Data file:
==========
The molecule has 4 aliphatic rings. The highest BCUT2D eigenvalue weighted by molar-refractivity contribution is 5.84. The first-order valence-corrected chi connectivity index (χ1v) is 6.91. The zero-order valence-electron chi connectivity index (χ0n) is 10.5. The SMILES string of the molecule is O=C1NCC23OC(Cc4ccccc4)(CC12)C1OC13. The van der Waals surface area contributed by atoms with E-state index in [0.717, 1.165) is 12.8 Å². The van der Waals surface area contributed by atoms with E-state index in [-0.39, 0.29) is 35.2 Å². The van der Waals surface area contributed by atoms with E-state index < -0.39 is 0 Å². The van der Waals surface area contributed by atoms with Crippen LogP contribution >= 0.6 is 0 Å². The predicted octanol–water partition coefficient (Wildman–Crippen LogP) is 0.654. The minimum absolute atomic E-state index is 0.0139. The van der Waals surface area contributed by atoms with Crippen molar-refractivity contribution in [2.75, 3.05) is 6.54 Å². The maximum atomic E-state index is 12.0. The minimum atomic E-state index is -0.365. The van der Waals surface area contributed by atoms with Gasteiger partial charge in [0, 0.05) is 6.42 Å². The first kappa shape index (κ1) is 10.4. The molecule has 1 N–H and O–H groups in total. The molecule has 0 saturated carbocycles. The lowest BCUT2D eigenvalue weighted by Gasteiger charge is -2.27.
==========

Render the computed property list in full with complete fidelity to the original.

The molecule has 4 aliphatic rings. The highest BCUT2D eigenvalue weighted by molar-refractivity contribution is 5.84. The first-order valence-corrected chi connectivity index (χ1v) is 6.91. The zero-order valence-electron chi connectivity index (χ0n) is 10.5. The SMILES string of the molecule is O=C1NCC23OC(Cc4ccccc4)(CC12)C1OC13. The van der Waals surface area contributed by atoms with E-state index in [0.717, 1.165) is 12.8 Å². The van der Waals surface area contributed by atoms with E-state index in [-0.39, 0.29) is 35.2 Å². The van der Waals surface area contributed by atoms with E-state index < -0.39 is 0 Å². The van der Waals surface area contributed by atoms with Crippen LogP contribution >= 0.6 is 0 Å². The predicted octanol–water partition coefficient (Wildman–Crippen LogP) is 0.654. The minimum absolute atomic E-state index is 0.0139. The van der Waals surface area contributed by atoms with Crippen molar-refractivity contribution in [2.75, 3.05) is 6.54 Å². The maximum atomic E-state index is 12.0. The minimum atomic E-state index is -0.365. The van der Waals surface area contributed by atoms with Gasteiger partial charge in [0, 0.05) is 6.42 Å². The first kappa shape index (κ1) is 10.4. The molecule has 1 N–H and O–H groups in total. The molecule has 0 saturated carbocycles. The lowest BCUT2D eigenvalue weighted by Gasteiger charge is -2.27.